The practice of housing teens at a jail designed for adults will end by this spring after a lawsuit highlighted the lack of schooling and use of solitary confinement for youths at the Maleng Regional Justice Center in Kent.
Following the filing of a federal lawsuit protesting solitary confinement of minors at the Maleng Regional Justice Center in Kent, King County Executive Dow Constantine has directed that all juvenile defendants criminally charged as adults be moved to the Youth Services Center in Seattle, which is better able to meet their needs.
The lawsuit filed last month by Columbia Legal Services noted that four teens awaiting trial and living in isolation cells at the jail in Kent received only 10 minutes per day of face-to-face conversation with a teacher, who slid work sheets under their door.
“We know from scientific research that solitary confinement can permanently harm young people,” said Metropolitan King County Council Vice Chair Rod Dembowski. “I had previously been led to believe that King County did not engage in this practice, and I am disheartened and frustrated that King County has for years treated juvenile offenders with adult jail rules and practices.”
By March 1, no juvenile defendant will be housed at the justice center, except under emergency situations, Constantine’s executive order says. Currently, there are 15 juvenile defendants housed at the regional jail in Kent.
Most Read Local Stories
- As Seattle adapts its response to the homelessness crisis, activist groups face uncertain future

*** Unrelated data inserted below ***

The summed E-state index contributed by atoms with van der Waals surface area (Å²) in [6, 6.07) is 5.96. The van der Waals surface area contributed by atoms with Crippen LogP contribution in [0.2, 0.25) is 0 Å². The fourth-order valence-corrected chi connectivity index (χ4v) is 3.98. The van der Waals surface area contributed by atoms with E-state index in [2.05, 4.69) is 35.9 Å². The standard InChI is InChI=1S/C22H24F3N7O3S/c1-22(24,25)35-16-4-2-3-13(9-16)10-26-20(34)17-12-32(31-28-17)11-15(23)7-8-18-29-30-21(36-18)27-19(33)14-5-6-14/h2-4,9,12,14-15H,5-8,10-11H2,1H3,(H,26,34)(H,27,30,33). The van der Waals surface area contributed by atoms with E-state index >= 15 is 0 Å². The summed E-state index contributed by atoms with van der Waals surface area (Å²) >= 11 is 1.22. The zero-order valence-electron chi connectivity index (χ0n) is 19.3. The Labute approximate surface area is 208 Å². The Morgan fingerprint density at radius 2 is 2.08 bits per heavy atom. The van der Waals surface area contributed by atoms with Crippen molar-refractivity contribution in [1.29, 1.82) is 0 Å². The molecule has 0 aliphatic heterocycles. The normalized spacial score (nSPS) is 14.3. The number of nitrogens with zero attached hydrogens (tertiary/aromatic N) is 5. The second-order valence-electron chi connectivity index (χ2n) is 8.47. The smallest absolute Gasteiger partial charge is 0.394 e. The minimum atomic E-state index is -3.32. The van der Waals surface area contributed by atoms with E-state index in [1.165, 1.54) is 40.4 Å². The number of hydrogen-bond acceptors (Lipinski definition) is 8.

- Conservative political group mailer called "blatant voter suppression" by Democratic leaders
- Antibiotics in beef: Burger chains are failing the test, except for a couple right here in Washington
- Judge dismisses NRA lawsuit over Seattle's new gun-storage law
- ‘The Property’: A family's getaway cabin defined its dreams, until a tragic Sunday morning VIEW
Legally, imprisoned youths are entitled to a minimum 30 minutes per week of instruction, but Dembowski, noting that most will eventually return to society, took aim at the state law permitting such a low bar.
“It is apparent to me that educational programs required by law are woefully inadequate,” he said. “Adult-jailing practices and inadequate educational opportunities hinder, rather than help achieve that goal for youth. It’s past time to end them.”
Services offered at the Youth Services Center include a King County library branch, a full-service school and a mental health and adolescent clinic staffed by physicians from Seattle Children’s hospital and the University of Washington.